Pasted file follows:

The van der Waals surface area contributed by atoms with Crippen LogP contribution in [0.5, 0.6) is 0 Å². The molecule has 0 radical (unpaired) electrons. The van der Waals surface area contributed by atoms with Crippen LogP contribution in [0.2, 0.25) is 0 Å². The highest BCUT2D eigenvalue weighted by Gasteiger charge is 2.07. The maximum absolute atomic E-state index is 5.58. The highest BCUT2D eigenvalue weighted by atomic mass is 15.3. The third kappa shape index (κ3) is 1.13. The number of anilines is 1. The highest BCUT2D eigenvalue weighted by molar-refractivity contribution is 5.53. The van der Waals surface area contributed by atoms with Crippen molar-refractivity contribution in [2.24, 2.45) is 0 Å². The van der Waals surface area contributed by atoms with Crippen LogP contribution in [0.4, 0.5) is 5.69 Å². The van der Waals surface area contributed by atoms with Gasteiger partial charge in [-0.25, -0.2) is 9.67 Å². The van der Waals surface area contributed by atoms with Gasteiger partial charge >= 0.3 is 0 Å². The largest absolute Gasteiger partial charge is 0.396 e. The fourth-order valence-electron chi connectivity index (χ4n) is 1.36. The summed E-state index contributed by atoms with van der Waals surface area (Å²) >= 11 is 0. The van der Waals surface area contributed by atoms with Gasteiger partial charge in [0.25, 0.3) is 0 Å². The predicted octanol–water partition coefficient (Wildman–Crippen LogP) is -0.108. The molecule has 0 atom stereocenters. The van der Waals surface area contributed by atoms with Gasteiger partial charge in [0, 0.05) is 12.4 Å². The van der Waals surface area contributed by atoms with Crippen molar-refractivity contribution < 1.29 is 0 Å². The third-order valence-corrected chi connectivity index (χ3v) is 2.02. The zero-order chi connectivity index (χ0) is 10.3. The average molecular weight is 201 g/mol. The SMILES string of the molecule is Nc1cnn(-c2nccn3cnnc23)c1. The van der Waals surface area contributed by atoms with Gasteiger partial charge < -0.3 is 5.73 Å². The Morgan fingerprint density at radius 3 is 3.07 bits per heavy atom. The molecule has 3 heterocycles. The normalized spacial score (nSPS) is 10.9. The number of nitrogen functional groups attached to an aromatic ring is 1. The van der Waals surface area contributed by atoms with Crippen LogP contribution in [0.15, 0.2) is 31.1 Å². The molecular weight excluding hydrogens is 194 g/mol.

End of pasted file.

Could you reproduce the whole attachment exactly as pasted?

The van der Waals surface area contributed by atoms with Crippen LogP contribution in [0.5, 0.6) is 0 Å². The molecule has 0 radical (unpaired) electrons. The van der Waals surface area contributed by atoms with Crippen LogP contribution in [0.2, 0.25) is 0 Å². The highest BCUT2D eigenvalue weighted by Gasteiger charge is 2.07. The maximum absolute atomic E-state index is 5.58. The highest BCUT2D eigenvalue weighted by atomic mass is 15.3. The third kappa shape index (κ3) is 1.13. The number of anilines is 1. The highest BCUT2D eigenvalue weighted by molar-refractivity contribution is 5.53. The van der Waals surface area contributed by atoms with Crippen molar-refractivity contribution in [2.24, 2.45) is 0 Å². The van der Waals surface area contributed by atoms with Crippen LogP contribution in [0.4, 0.5) is 5.69 Å². The van der Waals surface area contributed by atoms with Gasteiger partial charge in [-0.25, -0.2) is 9.67 Å². The van der Waals surface area contributed by atoms with Gasteiger partial charge >= 0.3 is 0 Å². The largest absolute Gasteiger partial charge is 0.396 e. The fourth-order valence-electron chi connectivity index (χ4n) is 1.36. The summed E-state index contributed by atoms with van der Waals surface area (Å²) >= 11 is 0. The van der Waals surface area contributed by atoms with Gasteiger partial charge in [0.25, 0.3) is 0 Å². The predicted octanol–water partition coefficient (Wildman–Crippen LogP) is -0.108. The molecule has 0 atom stereocenters. The van der Waals surface area contributed by atoms with Gasteiger partial charge in [0, 0.05) is 12.4 Å². The van der Waals surface area contributed by atoms with Crippen molar-refractivity contribution < 1.29 is 0 Å². The third-order valence-corrected chi connectivity index (χ3v) is 2.02. The zero-order chi connectivity index (χ0) is 10.3. The average molecular weight is 201 g/mol. The SMILES string of the molecule is Nc1cnn(-c2nccn3cnnc23)c1. The van der Waals surface area contributed by atoms with Gasteiger partial charge < -0.3 is 5.73 Å². The Morgan fingerprint density at radius 3 is 3.07 bits per heavy atom. The molecule has 3 heterocycles. The normalized spacial score (nSPS) is 10.9. The number of nitrogen functional groups attached to an aromatic ring is 1. The van der Waals surface area contributed by atoms with Crippen LogP contribution in [0.15, 0.2) is 31.1 Å². The molecular weight excluding hydrogens is 194 g/mol.